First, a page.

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Story, Imagery, & the Art of 21st Century Presentation: Garr Reynolds at TEDxKyoto 2012


[Music] Venus on genki deska huh well touch em oh oh khakis on my day can’t get us I’m going to talk about presentation and generation has two meanings here this is called 21st century presentation this GDI this era and also making a presentation so I think a lot of us are from Japan what’s very inspiring to be here aren’t we I mean a lot I talked to a lot of the creative people here and they love living in Kyoto and living in Japan because there are just lessons everywhere in simplicity and an elegance and in great design traditional culture still flourishes and of course a special connection that the Japan has to nature historically and even you see the architecture where we don’t deny nature but we think of a way to blend our houses on our our architecture in a harmonious way with nature and I know many of you are inspired by Japan and even people like Steve Jobs had mentioned in his biography but even when I worked at Apple I overheard him once in cafe max talked about his love and appreciation and inspiration of Japan so it’s really an amazing place to live an amazing time to live here so if you look at some of the Zen arts like asado or ek Bona or Sumi a they’re amazing right and they’re amazing visual arts but Japan is also home to some of the worst presentations you will ever see no no don’t applaud that would but we’re going to change that and Ted has already had a big influence in that so you know the typical presentation and I used to be a salaryman is like this we turn off the lights back of the room tsuki no slide tsuki no slide everybody’s sleeping so it leads to this kind of thing death by slide youment ation it has many different shapes and sizes I think you’ve all been there watching PowerPoint or watching Prezi you’ve been there right listening to speeches or listening to a confusing lecture from the point of view of the brain this is really a waste of time this is not very effective at all so I often recommend dr. Medina’s book called brain rules it’s in Japanese in many languages and it’s not a book about presentations it’s a book about brain and work in school and what he says though is that we should throw away our slide presentations because they look like this and this leads to this and this is not what we want to do now you think I’m kidding this is a picture I actually took I showed this before I won’t say who or where but it’s a very important meeting that’s a famous politician behind the podium is he wearing pants I don’t know you never see him he never walked away lots and lots of data and after 10 minutes I took a picture with my iPhone sleeping sleeping sleeping and after the presentation people said ah emotional cata what you were sleeping but it’s very normal so people asked me why do Japanese salaryman sleep on the trains now we know PowerPoint all day long it’s terrible or keynote or whatever it doesn’t matter so we know that vision is extremely powerful perhaps our most powerful sense that we should take advantage of that and where can we go to learn how to present well and I love this idea of an koji sing it learned from the past so when I was in high school back in the meiji to die this guy’s going like yep sounds reasonable I’m not that old but I studied photography and we used this raise your hand if you know what this is raising a few people okay look around you old people here this is called film now and this is this is what I learned to take pictures and I made the raise your hand if you’ve seen these before again ten people can look around old people and these were called slides and that’s how I gave my first presentation back a long time ago in a galaxy far far away but it was amazing you know it’s the only thing besides sports and music it’s the only thing I remember about high school for years and this was an amazing experience took me a whole semester to put this amazing slide show together with narrative and it was an important topic and so on so these are slides and in the old days if we did a presentation about let’s say Geisha culture in Kyoto visually it might look something like this but if your professor did it today it might look something like this right this is not effective and it leads to a sleepy classroom in any day of the week in a unit in Japan so uncle Kochi Singh there’s other ways we can learn for example Kamishibai which I know many of you have heard of before is very popular before World War two TV kind of killed it but but the art still continues it goes back maybe as far at least in terms of inspiration to the amake scrolls and this is from 1959 and we can learn from this we can apply this to today and I don’t know why that we don’t so you have the storyteller next to his visuals the visuals are big everyone in the audience can see the audience of courses is gathered close with eye contact so it’s a harmonious blend of the audience and the visuals and the presenter why can’t we do that today and as Ted shows and as you’ve seen today we can do that because we’re storytellers and there’s tons of science and tons of evidence from the cognitive sciences that we are storytellers we’ve always been storytellers that’s how we learn and we sort of need to go back to the future and remember our roots and if you look at Japanese cultures the rakugo is somewhat 300 years old or more and it’s very visual usually a sensu is the only prop that the storyteller has but it’s extremely engaging and there’s of course it’s all about storing teller telling stories and making a connection through the stories now you might not believe me but you might believe the Harvard Business Review and they say the same thing they say forget about PowerPoint and statistics if you really want to make a difference and involve people at the more deeper level you need stories so for example you know a lot of companies focus too much on features features are important but that often isn’t where the story lies so if we’re talking about mountain biking it’s not the thing rather it’s the experience of the thing and here we can add context and story and meaning and that’s really what we’re selling often but if you go to your school official or your boss and you say well I’d like to make my presentations visual stories usually this is the reaction that you would get no but not a term paper I want to make a movie what well why so what is presentation really all about you know we hear about presentation skills and they talk about eye contact or how much you should move but really presentation is about ideas and you can present that in myriad ways and of course when we think about ideas we think of Ted Ted has had a great influence in Japan these are just the top 10 I actually took Steve Jobs Stanford talk so that my friend Daniel pink could move to number 10 but it’s an amazing these are so-called presentations often with multimedia and the impact in Japan has been huge Patrick Noel and Patrick Newell and Todd Porter started the TEDx Tokyo which is one of the first or perhaps the first I should have checked backstage and they’ve had an amazing influence in Japan and it’s grown and I was actually a little bit surprised to see so many amazing presenters who are Japanese people say all Japanese don’t have that training but I don’t think this is true at Ted at the Talent Search we saw amazing everyone was worthy of being on the stage just an amazing thing and at my university at the kansai gaidai you can see students doing presentations they sort of look like Steve Jobs here they do this all on their own I don’t give them any special training other than from my classes and yet they do this this one here they’re talking to high school students and you know they come out behind them from behind the podium front and center connected and what happens is because they can do this it helps their confidence not just in presentation but in all aspects of their academic life and their personal life as well so visuals are important whether it’s photography or quantitative displays are very useful we don’t do enough of that visualizations such as those by Hans Rosling Hans Rosling it’s hard to say toy boat toy boat toy boat okay so I highly recommend you watch those now we know content is king everyone says content is king but the problem is a lot of people think content equals text so when they say Conte there’s less content on the Internet they what they mean is there’s less text and text is important but text isn’t King instead we should say the ideas are King and you can do that in many different ways but if you say video a lot of people have an image of a couch potato who dreams of spending more time as a couch potato except maybe he has a sports car you know this guy but that’s not what video is or we think of video as from the Internet Oh video on the Internet [Music] that cat is Japanese so is this prairie dog dramatic prairie dog and dramatic businessman okay so that’s video on the internet but there’s a lot of good stuff out there too and if we look at the top 10 most viewed TED talks three of them use loads of videos seamlessly wonderful video behind them all of them use some sort of visual media except Sir Ken Robinson but you know Sir Ken Robertson’s talk is very engaging telling lots of stories you don’t have to use multimedia of course but if you do it’s got to be good and has to amplify your story and be a real ally harmonious allied with your story so Ted is great for videos of course we all we all know that and we all learn from those but I had a sort of a Epiphany it’s a kind of Epiphany something I maybe I forgot so I’d like to tell you a little story if that’s okay I still have four minutes and five seconds so is it okay if I tell a little story so all right this person said no but that’s okay yeah he’s related so it at the end of May two years ago I got a call from my brother my oldest brother I have three in the United States and he said that our mother only had a few days to live so we had to get to the United States the next day which is hard to do when you have a two month old girl who doesn’t have a passport so the American consulate was amazing they got us a passport and the next day were on a plane with my daughter actually she wrote inside the plane and that’s what she looked like that’s the actual picture and she slept the whole way thankfully and we made the long trip to the west coast of the United States to a place called Seaside Oregon and immediately we went to my mother’s bedside and the reason we wanted to rush to get there was we wanted our daughter we have a son now but we wanted our daughter to meet her grandmother and for her the grandmother to meet her Japanese granddaughter and so I don’t know because of the visual here how well you can see it you can see a little bit but I don’t know the first time my mother smiled maybe she was four months or three months old but this was the last time she smiled and it you can’t see it because of the mask but you can see the smile because the smile of course is in the eyes and she didn’t smile after that in spite of my efforts at bad comedy as you can see I couldn’t get her to smile but that was the last time she smiled which was an amazing experience she passed away shortly after that by my side with me holding her hand and it’s been two years now so our daughter is older but at least we had that connection so after words after her death I became really interested in pictures we have thousands of pictures from her past this is in the 90s at Hard Rock Cafe in Osaka I look so 90s and then looking at old photos from closer to the time before she passed but then I found a lot of photos from 1960 to July 4th celebration and I knew that you know she is everyone said she is such a beautiful person and I knew that but as a kid you don’t really appreciate it because I didn’t know her so well when she was before I was born so I loved looking at these pictures and something was kind of missing so my brother found all these film 8 millimeter film you know what that is raise your hand if you know at 8 millimeter film to old people ok I know it’s really amazing stuff actually and I’ve never seen these so imagined so here’s my mother on her wedding day and if and I’d seen photos like this and it’s amazing to see that in color and that’s one picture but if it’s 24 pictures a second it changes everything and suddenly I’m trans transplanted here I can actually experience it and the pictures made me feel sad when I look at them or a little bit happy but the pictures didn’t make me cry and this did of course photo photography is extremely important and powerful but you know this made me cry and it made me laugh as you can see my father 15 years before I was born joking around should he kiss dad too do you do that on the mouth on my gun okay okay my father was kind of a jokester okay so I realized then that this old chestnut which I’d heard before that death ends a life not a relationship is really true and I believed that before but when I see the film no motion picture today we call video it’s extremely powerful so I became very curious and I found the only 30 minutes of me on film before my grandmother died and she owned the camera so there was no more film after that this is me on my first birthday people would dress up look at my mother what happened people would dress up and here you can see this is my three brothers this is a coming up is my my grandmother this is my grandmother she looks like the Queen of England oh hello what is that from my birthday that’s respect for a child anyway just watching these even though you know that it’s sort of in-between crying and laughter here’s my brother believe it or not he’s an engineer today as he’s trying to wear a box on his the engineer always messing with stuff I never had much of an engineering mind that’s me I quickly gave it up I really love sports as you can see even back when I was a toddler and I’m not much better at sports even today as you can see but so I heard this before I didn’t make this this this idea up but I’d heard this someplace that motion pictures are really like an emotion generator so I didn’t but I regret that I didn’t take enough before my mother died but many years ago when I published my first book I made sure that I had a dedication to my mom and dad and I put a photo of my mother and father and this is me showing or my mother looking at that photo thank you she was very happy and through the magic of film we can pass somewhat sixty years or so it’s really an amazing emotional thing and we we can use it so I call this the the projector here is kind of a emotion machine and it brings a lot of you can show evidence and support and proof but you can connect with people also to a deeper level now rich gold in the year 2000 around the year 2000 he said two presentations today and this millennium will be somewhere between meta PowerPoint and massive performance art and I don’t know if we’re there yet but it’s really changed since the 80s and the 90s when we used to just board people all the time and Ted has played a huge part of that so we call these the style the short form presentation style and it’s extremely powerful medium so I invite you whether it’s an ignite event or a Pecha Kucha event or a TED event to embrace multimedia and to embrace storytelling as an effective means of communicating and connecting with your audience so thank you very much you’ve been a great audience I’ll see you at the party arigato gozaimasu thank you thank you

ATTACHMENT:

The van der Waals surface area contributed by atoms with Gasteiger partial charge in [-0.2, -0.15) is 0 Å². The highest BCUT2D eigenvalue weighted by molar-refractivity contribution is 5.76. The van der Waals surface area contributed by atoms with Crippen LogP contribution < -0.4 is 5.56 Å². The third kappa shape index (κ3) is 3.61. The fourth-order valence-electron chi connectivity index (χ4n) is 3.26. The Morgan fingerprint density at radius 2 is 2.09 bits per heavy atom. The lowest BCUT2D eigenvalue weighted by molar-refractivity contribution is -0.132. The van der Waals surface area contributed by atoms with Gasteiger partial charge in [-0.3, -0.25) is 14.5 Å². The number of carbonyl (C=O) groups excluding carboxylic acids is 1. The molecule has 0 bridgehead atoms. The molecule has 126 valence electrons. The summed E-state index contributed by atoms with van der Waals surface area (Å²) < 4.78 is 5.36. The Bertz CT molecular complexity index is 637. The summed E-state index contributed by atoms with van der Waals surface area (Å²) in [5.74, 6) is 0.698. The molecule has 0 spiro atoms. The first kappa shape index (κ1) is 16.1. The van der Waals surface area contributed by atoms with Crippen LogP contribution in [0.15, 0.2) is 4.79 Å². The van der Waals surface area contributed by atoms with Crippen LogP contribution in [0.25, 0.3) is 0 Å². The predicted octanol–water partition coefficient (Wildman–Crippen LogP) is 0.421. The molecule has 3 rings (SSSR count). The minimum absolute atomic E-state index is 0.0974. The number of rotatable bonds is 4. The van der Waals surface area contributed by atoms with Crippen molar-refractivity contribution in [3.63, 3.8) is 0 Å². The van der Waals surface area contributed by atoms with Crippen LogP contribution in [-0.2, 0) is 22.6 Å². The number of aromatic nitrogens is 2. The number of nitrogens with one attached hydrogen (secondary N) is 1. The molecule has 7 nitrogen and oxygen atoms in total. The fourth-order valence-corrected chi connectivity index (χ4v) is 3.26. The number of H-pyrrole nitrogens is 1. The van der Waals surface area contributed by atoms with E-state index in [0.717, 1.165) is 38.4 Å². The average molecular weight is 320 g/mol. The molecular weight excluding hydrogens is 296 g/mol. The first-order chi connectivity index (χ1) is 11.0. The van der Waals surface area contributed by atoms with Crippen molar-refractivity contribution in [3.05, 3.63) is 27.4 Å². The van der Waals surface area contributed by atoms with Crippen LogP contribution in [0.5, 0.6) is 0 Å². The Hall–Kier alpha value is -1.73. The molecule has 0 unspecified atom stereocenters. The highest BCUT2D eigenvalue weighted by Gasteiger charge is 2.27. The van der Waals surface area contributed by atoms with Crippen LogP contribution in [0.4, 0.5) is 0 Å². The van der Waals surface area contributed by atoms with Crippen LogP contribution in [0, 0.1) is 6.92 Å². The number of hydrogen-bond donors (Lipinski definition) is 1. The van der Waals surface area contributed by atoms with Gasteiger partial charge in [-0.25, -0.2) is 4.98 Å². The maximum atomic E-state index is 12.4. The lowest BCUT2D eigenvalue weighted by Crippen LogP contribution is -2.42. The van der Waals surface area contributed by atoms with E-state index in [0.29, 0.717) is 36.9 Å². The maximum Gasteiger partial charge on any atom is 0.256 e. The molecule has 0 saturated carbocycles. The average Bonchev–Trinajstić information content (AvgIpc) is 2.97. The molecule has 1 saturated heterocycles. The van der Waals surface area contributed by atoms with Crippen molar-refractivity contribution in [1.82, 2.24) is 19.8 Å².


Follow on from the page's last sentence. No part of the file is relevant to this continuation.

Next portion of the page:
Author Since: Mar 11, 2019

  1. Great Talk, Really enjoyed it. What would really help is a summary of the software tools you have used to create this presentation -> i.e. how you've managed to integrate your videos into the slides so well. 
    Thanks